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Kirchhoff's Law Problem! (Really hard!)

  1. Oct 9, 2005 #1
    The point is to find currents i1,2,3,4, and 5 in the picture.

    R1 = 14 Ohms
    R2 = 6 Ohms

    This is my work so far.
    5 Currents, 5 Loops, 5 Equations, that is the rule (or so I think)

    The way I am looking at it, there are 6 Loops, so if someone could reduce it to 5 that'd be of some help right there.

    My second problem is that it is clear i1 branches off to i2 and i4, thus:
    i1 = i2 + i4
    but I don't know how to account for i3 and i5 in this equation, if someone could help me with that it'd be of great help too.

    While I'm not exactly sure how the algebra works either I think I can figure it out if the 5 loops are identified and the quantities of the i's in comparison to each other are explained.

    Anyhow, thanks for any help you can give, I know this is kind of a dreaded topic =P

    Attached Files:

  2. jcsd
  3. Oct 9, 2005 #2


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    Well I would suppose that it becomes "really hard" when you are using a "really hard" approach. Circuit analysis (especially with only resistors) will probably be one of the easiest subject you will ever take (once you understand it and reflect back a few years later). For this question, there are 5 loops. If you are solving it using Mesh Analysis, then you are in for a run. While this approach will theoretically work, alot of calculations are needed. Instead, if you count carefully the nodes, there are only 3 nodes. Namely, the ground + 30V supernode, the node between R1 and R2 on the left, and the node between R2 and 1.5 on the right. Use KCL on these nodes.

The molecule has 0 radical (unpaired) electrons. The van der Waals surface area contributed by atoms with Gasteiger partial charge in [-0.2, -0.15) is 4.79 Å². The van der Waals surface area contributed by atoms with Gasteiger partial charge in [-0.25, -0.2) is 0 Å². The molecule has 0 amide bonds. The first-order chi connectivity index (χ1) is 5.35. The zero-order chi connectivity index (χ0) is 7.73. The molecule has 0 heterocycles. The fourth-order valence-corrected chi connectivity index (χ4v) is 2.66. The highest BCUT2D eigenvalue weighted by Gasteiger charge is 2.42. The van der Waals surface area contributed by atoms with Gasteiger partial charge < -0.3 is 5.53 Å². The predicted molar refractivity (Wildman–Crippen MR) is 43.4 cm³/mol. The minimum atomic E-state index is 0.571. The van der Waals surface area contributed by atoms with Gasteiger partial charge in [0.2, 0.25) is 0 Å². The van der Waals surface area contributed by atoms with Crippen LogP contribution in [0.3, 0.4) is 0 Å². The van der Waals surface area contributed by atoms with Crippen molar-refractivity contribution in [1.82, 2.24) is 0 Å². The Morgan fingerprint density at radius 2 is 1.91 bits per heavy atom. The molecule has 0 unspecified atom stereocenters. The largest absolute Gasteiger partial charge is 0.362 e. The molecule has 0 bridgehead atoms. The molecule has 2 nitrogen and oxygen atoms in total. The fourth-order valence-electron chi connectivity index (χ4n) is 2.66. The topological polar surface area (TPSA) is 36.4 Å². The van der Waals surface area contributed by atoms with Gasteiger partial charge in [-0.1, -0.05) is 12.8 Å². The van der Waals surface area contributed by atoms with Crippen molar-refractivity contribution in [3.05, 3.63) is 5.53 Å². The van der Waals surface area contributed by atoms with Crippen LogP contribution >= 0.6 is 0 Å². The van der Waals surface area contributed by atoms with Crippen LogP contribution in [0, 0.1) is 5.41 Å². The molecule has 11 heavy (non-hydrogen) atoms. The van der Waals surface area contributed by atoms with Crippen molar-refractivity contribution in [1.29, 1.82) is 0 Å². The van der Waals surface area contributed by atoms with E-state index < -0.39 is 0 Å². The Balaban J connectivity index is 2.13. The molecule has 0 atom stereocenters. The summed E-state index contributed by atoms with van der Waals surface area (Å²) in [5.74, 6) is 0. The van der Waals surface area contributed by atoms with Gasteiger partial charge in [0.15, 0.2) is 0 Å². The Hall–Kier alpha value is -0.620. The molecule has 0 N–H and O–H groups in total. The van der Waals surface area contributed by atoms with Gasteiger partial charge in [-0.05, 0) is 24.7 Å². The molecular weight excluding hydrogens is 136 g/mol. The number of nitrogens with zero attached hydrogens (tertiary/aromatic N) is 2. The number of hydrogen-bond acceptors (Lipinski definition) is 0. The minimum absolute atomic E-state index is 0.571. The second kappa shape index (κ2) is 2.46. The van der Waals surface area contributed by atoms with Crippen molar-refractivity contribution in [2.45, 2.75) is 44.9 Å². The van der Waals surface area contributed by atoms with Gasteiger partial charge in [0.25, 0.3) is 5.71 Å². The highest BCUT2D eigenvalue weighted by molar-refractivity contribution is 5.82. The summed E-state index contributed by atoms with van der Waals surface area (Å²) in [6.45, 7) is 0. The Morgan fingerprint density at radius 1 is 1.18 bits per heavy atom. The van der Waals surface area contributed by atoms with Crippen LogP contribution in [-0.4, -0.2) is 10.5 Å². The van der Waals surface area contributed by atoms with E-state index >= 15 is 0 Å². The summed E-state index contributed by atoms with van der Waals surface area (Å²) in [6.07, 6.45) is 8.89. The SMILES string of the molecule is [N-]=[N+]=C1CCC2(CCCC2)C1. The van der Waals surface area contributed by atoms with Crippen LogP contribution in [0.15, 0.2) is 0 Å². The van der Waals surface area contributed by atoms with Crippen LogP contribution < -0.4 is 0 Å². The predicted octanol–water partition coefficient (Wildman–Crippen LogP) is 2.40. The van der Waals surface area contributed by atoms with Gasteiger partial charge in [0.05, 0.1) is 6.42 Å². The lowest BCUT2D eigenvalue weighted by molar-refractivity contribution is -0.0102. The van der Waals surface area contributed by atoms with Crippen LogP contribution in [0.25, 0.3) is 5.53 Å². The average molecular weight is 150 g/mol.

incoming current = outgoing current

    The current across any resistor element is equal to the potential difference divided by the resistance value. I = (V2-V1)/R
  4. Oct 9, 2005 #3
    Kirchoff problems are hard algebraicly, but finding the equations shouldn't be too difficult. You seem to have mastered the current branching equations, (i1=i2+i4), but you also need to know this one:

    [tex]\epsilon - \sigma i_{n}r_{n}=0 [/tex] over a closed loop.

    To use the above equation, just make some closed loop that has the battery on your diagram. Then take the emf, 30 V, and subtract each 'potential drop' as you go around the loop. You can do this with however many loops you want until you have enough equations to do one gigantic system of equations and solve for your unknowns. The solving isn't too fun, but this is one of the few areas in physics (thus far at least) where you can just pick a random loop of your choice to do the problem. If you're still confused, post another message, and I'll try to clarify.

    Also, I'll try to do this problem when I'm not busy later today.
  5. Oct 9, 2005 #4

    What is KCL?

    Edit: Wait I think you mean Kirchhoff's law lol my bad.
  6. Oct 9, 2005 #5


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    Kirchoff's Current Law.

    or the law of conservation of charge. With KVL (Kirchoff's Voltage Law): voltage around any closed loop is always zero, an interpretation of Gauss's Law. Also a type of conservation of energy so that perpetual machines cannot be allowed.